I traded. I traded Viking Hour at the VR for appointments with busy professionals at night. I traded ’80s night on Wednesdays for calling clients and prospects. I traded staying up until 2 a.m. for a bedtime right after the 10 o’clock news. I traded LU Baseball sweatpants for pleated slacks.Two years ago, I headed back to Minneapolis for Christmas knowing full well I would be working for Waddell & Reed as a financial adviser beginning the next fall.
I had an internship where they offered me a job before I went back for my senior year. Even though I had a job, there was still much apprehension and anxiety about heading into the working world. Especially for me, I took a job without a salary; I get paid only in commissions.
I was asked to write about what I am doing now, how Lawrence prepared me, what it taught me for my job, and what I’ve done to stay in touch with classmates and faculty. So, here goes:
I am a financial adviser. I help people implement strategies so they can meet their financial goals. For instance, many of my middle-aged clients want to know if they will be able to retire with their current investment strategy. Many of my young clients want to save for their child’s education along with retirement planning.
Lawrence really set me up with the skills in order to be successful. From day one, I asked myself, “What can I do to set myself apart?” I noted right away was that I am the ‘computer expert’ at my office, not because I know a lot about computers, but because I am the youngest one in the office.
Well, I took my role as an ‘expert’ and ran with it. Waddell & Reed is constantly coming out with new computer programs to make the adviser’s job easier. Well-seasoned advisers have to either learn the new system or find someone (like myself) to help them conduct their business. I get to make some money and the other adviser doesn’t have to learn a new method of business.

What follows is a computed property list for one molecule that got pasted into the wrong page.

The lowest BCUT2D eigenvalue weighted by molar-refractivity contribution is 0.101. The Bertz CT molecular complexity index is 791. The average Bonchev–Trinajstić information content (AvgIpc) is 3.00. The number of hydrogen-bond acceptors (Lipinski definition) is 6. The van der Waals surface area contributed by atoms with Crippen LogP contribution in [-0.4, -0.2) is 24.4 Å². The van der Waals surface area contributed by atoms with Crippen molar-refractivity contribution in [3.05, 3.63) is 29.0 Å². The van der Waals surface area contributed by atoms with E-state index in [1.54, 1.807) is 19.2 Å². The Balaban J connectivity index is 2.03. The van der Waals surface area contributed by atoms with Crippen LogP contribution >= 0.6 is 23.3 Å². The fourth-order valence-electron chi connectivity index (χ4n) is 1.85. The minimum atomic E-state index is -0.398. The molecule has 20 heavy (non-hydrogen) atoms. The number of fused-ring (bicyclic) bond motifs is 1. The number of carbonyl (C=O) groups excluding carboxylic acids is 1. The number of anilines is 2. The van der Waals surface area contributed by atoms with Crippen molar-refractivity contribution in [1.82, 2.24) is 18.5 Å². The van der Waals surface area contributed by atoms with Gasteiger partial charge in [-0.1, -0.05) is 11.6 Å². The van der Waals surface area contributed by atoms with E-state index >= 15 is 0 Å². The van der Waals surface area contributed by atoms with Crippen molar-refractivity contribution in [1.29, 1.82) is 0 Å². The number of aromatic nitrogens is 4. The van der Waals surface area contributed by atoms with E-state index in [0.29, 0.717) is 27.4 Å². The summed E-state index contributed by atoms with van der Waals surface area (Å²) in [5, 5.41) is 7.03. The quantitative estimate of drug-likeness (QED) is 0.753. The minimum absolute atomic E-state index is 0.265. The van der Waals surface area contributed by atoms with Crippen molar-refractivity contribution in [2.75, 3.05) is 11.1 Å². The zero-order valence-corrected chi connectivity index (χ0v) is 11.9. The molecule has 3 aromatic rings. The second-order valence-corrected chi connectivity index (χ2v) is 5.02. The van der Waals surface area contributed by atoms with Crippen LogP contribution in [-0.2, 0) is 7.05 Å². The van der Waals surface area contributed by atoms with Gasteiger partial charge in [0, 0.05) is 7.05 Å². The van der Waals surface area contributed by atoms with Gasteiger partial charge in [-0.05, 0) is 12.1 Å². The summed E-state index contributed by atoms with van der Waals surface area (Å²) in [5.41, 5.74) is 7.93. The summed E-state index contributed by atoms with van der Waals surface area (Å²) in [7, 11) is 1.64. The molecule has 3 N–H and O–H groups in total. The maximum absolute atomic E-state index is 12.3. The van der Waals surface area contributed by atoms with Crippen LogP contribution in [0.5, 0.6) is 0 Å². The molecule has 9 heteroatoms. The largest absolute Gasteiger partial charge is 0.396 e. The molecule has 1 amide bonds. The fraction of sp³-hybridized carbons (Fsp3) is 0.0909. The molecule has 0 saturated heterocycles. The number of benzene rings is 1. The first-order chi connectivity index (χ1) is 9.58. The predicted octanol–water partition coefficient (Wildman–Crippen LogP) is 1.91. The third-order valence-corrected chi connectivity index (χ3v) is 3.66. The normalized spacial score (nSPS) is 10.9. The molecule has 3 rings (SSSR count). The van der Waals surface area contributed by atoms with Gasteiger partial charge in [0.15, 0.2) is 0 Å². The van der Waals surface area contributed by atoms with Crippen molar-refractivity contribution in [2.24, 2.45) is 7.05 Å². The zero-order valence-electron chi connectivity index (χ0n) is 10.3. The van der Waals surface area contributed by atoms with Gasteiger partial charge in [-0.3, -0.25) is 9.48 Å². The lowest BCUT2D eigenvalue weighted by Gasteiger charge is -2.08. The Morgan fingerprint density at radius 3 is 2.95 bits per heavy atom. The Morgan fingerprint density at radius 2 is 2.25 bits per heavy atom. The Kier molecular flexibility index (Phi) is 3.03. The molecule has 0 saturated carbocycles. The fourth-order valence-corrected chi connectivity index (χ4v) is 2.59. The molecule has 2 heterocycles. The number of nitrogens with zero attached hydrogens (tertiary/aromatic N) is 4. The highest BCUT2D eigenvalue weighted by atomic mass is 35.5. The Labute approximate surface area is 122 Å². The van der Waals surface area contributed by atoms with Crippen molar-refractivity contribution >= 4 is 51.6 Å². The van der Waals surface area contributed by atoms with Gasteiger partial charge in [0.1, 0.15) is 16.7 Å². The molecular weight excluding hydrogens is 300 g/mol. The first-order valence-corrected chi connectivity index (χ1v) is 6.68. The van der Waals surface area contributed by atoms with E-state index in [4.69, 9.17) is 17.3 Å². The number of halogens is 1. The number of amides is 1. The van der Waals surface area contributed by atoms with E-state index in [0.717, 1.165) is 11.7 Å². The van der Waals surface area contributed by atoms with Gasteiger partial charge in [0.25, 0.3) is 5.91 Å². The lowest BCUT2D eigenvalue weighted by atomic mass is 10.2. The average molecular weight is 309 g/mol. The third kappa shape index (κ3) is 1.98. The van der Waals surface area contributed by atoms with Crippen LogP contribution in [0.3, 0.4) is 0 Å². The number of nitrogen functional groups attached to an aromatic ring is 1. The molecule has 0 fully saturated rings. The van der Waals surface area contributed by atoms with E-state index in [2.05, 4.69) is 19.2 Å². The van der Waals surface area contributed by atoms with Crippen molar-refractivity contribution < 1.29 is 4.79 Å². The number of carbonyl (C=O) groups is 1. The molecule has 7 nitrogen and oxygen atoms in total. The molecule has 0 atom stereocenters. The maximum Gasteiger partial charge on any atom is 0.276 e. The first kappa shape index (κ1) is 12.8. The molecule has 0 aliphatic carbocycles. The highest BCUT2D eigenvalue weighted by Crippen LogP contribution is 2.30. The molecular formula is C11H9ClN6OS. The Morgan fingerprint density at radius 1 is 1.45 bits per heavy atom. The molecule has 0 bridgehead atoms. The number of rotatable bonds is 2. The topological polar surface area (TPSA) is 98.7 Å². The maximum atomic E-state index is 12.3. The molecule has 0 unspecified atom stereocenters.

It is difficult to name exact pieces of knowledge Lawrence gave me that I can say directly contribute to my daily activities. I can, however, say a liberal education left me with a well-rounded base in order to adapt to many different situations.
For instance, my job requires marketing, developing and maintaining relationships, strong financial knowledge, and sales. Graduating with an economics degree from Lawrence challenged me in every one of these areas.
Not only was studying in a small classroom setting beneficial, where participation, intelligence, and compelling arguments were required, but also creating the same setting with an intelligent undergraduate population outside the classroom.
Perhaps the most important aspect of my Lawrence education is the relationships I developed — not only in Appleton, but also here in the Twin Cities. I have made many good friends through our local alumni chapter, something I hope everyone seeks out when the relocate outside the “Lawrence Bubble.” Every time we get together, we know our conversations can be intellectually stimulating, recreating the environment we grew so accustomed to at Lawrence.
I still like to have fun and go out. I still get the opportunity to be around athletics, albeit in a different form. Lawrence’s emphasis on community involvement compelled me to give back even after graduation. I’m a volunteer baseball coach at a local high school.
I guess I all my trades I made aren’t too bad. Especially since I traded being poor for making money.